This reassurance has allowed many corporate sustainability advocates “to rest easy”. However, as Bennett Freeman, Senior Advisor, Business for Social Responsibility (BSR), mentioned during his panel, governance without government doesn’t work. Corporate social responsibility without government responsibility is insufficient — and sustainable development should not be left to solely corporations.

Another trend creeping into CSR/ESG performance indicators is data security, presenting both opportunities and risks for companies.

Louis Coppola, Co-Founder and Executive VP at G&A, moderated the panel The Internet of Things: One Example of How Technology Shapes—and Threatens—Value Delivery with panelists Gene Fredriksen, Chief Information Security Officer, PSCU & Appointee, Global Forum to Advance Cyber Resilience and Jonathan Hill, Dean of the Seidenberg School of Computer Science and Information Systems at Pace University.

Key takeaway:  Data is being hailed as the “oil of the 21st century”. The amount of data being collected during your day-to-day activities can be a little unsettling for some.

The information obtained by third parties can support significant business decisions and product/service development. Data can hold unmeasurable value for a company’s future to make informed decisions.

However, the question for debate is how responsible do we expect companies to be with our data?

Elizabeth Peterson, GRI Reports Analyst at G&A Institute, Masters Candidate in Sustainability at Hofstra University focusing on ESG Reporting

A spike in recent data breaches has left consumers feeling a little less secure, but it’s also left corporations feelingn uneasy about their brand reputation and the future of their data security plans.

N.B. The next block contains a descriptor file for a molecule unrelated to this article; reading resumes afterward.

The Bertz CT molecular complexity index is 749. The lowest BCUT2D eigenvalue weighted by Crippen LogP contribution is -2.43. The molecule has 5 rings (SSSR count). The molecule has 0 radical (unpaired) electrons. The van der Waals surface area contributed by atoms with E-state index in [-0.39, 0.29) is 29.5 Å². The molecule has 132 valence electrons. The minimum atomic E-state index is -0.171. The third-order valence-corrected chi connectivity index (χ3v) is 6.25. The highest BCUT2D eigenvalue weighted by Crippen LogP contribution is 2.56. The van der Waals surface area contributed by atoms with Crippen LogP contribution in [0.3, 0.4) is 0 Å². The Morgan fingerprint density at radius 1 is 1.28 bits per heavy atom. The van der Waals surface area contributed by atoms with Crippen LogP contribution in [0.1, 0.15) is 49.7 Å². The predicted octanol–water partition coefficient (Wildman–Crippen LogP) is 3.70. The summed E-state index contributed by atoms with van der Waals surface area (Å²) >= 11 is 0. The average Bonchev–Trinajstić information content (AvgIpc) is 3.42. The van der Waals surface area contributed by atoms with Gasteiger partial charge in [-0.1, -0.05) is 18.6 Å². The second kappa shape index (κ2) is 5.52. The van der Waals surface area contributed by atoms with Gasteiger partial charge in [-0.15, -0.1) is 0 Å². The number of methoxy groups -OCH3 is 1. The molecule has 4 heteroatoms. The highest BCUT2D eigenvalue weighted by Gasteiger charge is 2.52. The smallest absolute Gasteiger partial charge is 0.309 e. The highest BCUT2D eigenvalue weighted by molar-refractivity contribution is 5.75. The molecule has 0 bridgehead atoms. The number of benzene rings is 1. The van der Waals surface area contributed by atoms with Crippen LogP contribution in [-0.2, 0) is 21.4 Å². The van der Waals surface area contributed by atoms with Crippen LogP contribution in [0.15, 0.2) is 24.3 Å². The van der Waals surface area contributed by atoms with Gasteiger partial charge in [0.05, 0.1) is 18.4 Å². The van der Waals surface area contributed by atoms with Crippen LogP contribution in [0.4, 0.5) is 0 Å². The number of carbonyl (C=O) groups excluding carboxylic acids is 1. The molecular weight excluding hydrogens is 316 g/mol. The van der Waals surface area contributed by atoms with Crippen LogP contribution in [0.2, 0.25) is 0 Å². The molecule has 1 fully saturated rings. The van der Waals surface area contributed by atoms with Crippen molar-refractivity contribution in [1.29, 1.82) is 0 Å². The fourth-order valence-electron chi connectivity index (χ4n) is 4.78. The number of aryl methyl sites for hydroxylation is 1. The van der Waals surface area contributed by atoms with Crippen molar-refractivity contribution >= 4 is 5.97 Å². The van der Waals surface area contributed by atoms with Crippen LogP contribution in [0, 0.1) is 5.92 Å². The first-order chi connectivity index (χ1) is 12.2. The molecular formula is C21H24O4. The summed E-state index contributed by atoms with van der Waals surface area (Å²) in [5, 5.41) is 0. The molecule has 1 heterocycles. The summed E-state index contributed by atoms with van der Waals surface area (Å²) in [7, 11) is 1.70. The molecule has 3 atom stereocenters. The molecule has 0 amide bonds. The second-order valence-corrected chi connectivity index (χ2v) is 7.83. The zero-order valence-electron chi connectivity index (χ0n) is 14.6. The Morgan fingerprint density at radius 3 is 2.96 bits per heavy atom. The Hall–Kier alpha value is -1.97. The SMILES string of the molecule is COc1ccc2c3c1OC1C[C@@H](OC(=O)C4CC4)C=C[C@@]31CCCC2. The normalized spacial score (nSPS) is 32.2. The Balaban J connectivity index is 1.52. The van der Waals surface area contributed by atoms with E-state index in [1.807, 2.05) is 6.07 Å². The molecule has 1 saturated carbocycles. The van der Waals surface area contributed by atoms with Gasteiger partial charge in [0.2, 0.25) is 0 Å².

In 2017 alone, we have learned of significant data breaches at Yahoo, Equifax, Uber, Gmail, and many more companies.

Currently, the Global Reporting Initiative (GRI) provides a voluntary reporting indicator (G4-PR8) asking companies to disclose the number of breaches of customer privacy had occurred during that reporting year.

However, with the risk of significant cybersecurity breaches increasing, it’ll become more prevalent for the 21st Century Company to become much more proactive in protecting customer privacy; and, simultaneously, provide more detailed disclosure on a company’s data security efforts – this will be expected by shareholders.

For more information on whether you’ve been affected by the recent Equifax breach, click here.

As consumers, we expect the companies we interact with to take our personal information and data security seriously. However, we cannot place all the responsibility on businesses. With holiday shopping well underway there are plenty of individual tactics to put in place to make sure data is safe while online shopping.. (Link for bullet point source).  These include: